Clyde, Time Was: We didn’t care about the birds and the bees
Published 12:00 am Sunday, June 24, 2018
Time was, we didn’t know about the birds and the bees. They were there, all around us, but we never knew how crucial they were for the perpetuation of the human race. They survived with no help from manmade chemicals, highways to shopping heaven or better ideas on how to build houses for them.
Christyna Laubach’s “The Backyard Birdhouse Book” cites “a study in Kentucky on Eastern Bluebirds reported that of the 41 pairs studied, 38 preferred boxes with old nests. Still, tree swallows in British Colombia preferred cleaned boxes. Purple martins not only preferred compartments with old nesting material bur also experienced a higher reproductive rate in them.”
There’s no place like home.
Contrary to popular belief, careful handling of eggs and nestings does not harm birds. “Free as a bird” would be more meaningful to a prisoner. No boundaries, regulations, rules, limits, worry or punishment. No wonder they sing all the time, inspiring every poem and “Sunny Rhymes for Happy Children” — “Little birdies twitter, twatter, cheery chirp and trill and chatter.”
“The little chatterin’ sassy wren, no bigger’n my thumb,” wrote Darius Green. Why do females lack the male’s iridescent plumage? So they can buy make-up. No glitter, please. And those handsome, pretty males “may pair with one female for part of the season to raise a brood, then mate with a different female to raise a second or third brood, some have been known to have two mates simultaneously.”
Say it ain’t so. Not in the ‘bury.
“Birds do it, bees do it, even educated fleas do it, let’s do it, let’s fall in love.” sang Ella Fitzgerald.
Birds of a feather flock together. Look it up.
The Rowan Public Library is extremely fortunate to have two complete folios of Mark Catesby prints from Archibald Craige’s collection. A naturalist in the early 18th century, he documented the flora and fauna of the New World in 1712-1722. You can see them in real life on the third floor or digitally, which is the only way most of us will even see a bird or a bee in the future world.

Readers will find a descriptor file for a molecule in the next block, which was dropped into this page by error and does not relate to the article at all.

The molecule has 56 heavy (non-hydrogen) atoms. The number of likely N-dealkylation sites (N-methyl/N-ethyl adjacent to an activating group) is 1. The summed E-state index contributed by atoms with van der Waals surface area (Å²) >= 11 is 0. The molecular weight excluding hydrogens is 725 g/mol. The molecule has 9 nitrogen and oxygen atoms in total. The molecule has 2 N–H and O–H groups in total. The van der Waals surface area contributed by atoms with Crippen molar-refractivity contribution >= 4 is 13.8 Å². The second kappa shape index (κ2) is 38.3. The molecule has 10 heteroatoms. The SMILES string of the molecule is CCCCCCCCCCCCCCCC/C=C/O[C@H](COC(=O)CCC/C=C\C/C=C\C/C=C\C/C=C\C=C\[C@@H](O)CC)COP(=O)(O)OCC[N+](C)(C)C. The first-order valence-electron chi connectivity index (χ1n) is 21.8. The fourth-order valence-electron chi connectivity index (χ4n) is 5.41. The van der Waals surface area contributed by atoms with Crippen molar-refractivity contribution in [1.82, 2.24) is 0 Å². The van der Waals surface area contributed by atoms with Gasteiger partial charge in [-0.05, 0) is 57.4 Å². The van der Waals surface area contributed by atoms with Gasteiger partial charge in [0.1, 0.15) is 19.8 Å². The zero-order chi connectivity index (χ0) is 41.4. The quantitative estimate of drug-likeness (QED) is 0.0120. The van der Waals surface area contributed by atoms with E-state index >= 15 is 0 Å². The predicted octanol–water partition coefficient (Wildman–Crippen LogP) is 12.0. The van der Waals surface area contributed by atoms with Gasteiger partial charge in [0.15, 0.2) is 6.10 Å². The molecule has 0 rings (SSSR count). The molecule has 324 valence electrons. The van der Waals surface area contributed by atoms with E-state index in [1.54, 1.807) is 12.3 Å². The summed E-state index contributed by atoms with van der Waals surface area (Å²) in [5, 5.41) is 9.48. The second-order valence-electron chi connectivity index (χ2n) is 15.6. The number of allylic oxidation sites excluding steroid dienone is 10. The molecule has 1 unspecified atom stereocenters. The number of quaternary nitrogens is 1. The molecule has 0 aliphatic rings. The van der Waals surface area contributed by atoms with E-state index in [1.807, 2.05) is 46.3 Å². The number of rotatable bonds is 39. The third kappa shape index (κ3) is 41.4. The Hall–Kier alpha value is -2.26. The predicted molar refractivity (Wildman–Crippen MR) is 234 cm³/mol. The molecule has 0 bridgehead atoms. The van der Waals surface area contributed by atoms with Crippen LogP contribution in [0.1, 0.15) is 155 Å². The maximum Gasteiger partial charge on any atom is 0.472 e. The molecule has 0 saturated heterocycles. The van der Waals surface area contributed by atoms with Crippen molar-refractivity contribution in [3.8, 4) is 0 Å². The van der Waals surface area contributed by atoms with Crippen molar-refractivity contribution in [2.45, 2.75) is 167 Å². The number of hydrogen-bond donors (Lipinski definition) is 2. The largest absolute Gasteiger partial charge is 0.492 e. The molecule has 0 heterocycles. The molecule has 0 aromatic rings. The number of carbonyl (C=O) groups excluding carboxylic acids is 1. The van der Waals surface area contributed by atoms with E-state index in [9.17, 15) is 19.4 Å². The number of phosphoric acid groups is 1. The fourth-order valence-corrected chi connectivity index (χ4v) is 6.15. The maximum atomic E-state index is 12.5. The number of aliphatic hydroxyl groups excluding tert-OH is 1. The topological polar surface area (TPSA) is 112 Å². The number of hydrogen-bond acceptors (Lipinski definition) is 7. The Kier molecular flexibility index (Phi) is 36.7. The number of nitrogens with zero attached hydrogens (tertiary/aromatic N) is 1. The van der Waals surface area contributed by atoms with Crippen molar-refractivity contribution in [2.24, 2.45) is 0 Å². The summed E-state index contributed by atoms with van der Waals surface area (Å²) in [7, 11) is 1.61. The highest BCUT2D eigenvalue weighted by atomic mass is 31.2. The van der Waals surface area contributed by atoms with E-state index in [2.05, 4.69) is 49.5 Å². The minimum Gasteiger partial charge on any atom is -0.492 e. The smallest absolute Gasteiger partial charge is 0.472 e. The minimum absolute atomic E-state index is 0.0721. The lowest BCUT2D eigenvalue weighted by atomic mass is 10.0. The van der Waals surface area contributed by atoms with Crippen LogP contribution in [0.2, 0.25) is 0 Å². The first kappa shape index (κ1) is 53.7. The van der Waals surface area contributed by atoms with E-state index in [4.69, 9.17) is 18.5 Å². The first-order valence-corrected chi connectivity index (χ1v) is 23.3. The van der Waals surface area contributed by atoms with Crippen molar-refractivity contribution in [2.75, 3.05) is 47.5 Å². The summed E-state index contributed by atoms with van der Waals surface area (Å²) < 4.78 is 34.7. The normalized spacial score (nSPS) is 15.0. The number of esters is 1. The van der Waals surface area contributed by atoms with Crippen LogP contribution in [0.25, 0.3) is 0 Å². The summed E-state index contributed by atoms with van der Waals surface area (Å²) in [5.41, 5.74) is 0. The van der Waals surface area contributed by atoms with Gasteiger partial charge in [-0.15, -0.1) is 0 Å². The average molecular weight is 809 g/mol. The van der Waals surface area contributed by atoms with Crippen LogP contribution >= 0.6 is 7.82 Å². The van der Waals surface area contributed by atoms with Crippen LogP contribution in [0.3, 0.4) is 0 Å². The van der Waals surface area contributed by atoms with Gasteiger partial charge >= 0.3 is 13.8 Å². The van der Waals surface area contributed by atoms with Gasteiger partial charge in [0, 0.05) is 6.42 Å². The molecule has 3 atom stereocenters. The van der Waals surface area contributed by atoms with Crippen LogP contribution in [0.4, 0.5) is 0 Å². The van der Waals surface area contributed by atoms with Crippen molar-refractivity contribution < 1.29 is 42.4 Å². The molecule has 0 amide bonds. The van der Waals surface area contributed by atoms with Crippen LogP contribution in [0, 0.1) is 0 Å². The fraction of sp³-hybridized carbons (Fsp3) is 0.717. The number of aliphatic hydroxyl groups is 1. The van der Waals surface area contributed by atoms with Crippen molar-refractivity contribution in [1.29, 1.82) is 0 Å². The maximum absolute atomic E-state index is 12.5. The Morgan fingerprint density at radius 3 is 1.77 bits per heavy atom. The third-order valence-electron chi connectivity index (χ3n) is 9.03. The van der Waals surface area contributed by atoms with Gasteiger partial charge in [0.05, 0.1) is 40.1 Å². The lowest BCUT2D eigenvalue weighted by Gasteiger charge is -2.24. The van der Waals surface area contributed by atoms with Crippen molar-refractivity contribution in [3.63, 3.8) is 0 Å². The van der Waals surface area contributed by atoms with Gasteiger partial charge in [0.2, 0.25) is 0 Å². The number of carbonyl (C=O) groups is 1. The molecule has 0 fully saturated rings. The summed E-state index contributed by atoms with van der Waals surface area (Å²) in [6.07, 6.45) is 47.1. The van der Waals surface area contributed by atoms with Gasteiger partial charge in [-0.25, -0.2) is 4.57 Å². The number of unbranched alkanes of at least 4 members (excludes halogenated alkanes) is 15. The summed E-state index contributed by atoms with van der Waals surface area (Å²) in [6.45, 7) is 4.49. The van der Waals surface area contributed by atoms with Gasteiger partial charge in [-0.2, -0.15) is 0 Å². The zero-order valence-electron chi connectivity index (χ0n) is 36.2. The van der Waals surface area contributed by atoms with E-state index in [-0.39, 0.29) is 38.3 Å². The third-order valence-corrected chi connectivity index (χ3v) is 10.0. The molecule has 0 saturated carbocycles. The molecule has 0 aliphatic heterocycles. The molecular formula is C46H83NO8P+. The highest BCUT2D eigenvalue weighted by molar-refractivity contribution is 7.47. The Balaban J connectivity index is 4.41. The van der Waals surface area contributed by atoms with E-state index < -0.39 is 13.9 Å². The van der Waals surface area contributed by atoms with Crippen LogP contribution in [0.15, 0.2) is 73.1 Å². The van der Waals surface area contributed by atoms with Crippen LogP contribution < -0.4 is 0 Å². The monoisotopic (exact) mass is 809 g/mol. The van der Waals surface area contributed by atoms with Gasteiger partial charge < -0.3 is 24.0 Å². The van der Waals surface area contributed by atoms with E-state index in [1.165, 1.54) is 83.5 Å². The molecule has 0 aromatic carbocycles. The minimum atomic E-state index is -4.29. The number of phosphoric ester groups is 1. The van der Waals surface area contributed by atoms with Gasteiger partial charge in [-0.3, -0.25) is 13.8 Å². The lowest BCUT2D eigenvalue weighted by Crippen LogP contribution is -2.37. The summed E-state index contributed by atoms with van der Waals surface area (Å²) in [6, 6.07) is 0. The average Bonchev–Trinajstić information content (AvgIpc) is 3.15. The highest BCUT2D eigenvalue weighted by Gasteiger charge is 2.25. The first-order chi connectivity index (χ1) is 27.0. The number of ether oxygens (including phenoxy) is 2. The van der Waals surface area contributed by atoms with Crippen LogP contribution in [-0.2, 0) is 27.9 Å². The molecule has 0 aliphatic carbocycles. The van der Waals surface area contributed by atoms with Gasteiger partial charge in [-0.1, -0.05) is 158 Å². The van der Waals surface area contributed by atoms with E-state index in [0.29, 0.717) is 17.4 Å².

Humming birds, who flap their wings about 80 times per second, go into a torpor when they sleep with a heart rate of 50 beats per minute and they snore when they are not humming around. Don’t put red dye in the water.
One Eugene Scheifflin introduced 100 starlings into Central Park in 1890. Now we have 200-plus million. Finally, something to thank Yankees for.
The Algonquin once said that bluebirds carry the earth on their breasts and the sky on their backs. Alas, the lament of the lonesome whippoorwill along Sherrills Ford Road has been drowned out by traffic, and the killdeer has been silenced by confrontations on Boundary street.
The constant drone of the interstate has replaced the drone of the “bumblebees come bumbling, buzzing, humming, mumbling.” In the bee world, the queen lays all the eggs and mothers all the young, while every father-bee that’s hatched is nothing but a drone.” She is in charge of the hive of activity.
We hatched up out own theory of where the birds and bees answers came from. The stark arrived one day, or we were found in the cabbage patch. Books with pictures were helpful. Finally, the truth came out. “That stupendous canopy of Corinthian brass, it consists of four wreathed columns encircled with vines on which hang little putti, birds and bees.” — Diary of John Evelyn 1544.
We saw the light coming through the woods. Too busy to know or care, it was not freely on display and we did not have to delete it every second. We had good manners and good taste before the internet made us rude and crude and took away our imaginations. The only difference we saw, was like indoor and outdoor plumbing. If it worked don’t fix it, was the only advice we got from old-timers, who obviously had tried it.
We knew a spoonful of honey made the medicine go down, but where did we go to find the honeypot? Lust was not a four-letter word, Jimmie. “More to be desired are they than gold, yea, than much fine gold; sweeter also than honey and the honeycomb.” — Psalm 19:10.
So, have a little taste or spread it on thick. Listen to the mockingbird; he repeats what he has heard, from other generations and those yet to come. Be as happy as a lark, but don’t get stung by the barb of a bee in the process. If you are a pigeon, go find a monument to sit on.
“Hail to thee, blithe spirit! Bird that never went, that from heaven, or near it, pour thy full heart, in profuse strains of unpremeditated art.” — Percy Shelley.
Clyde is a Salisbury artist.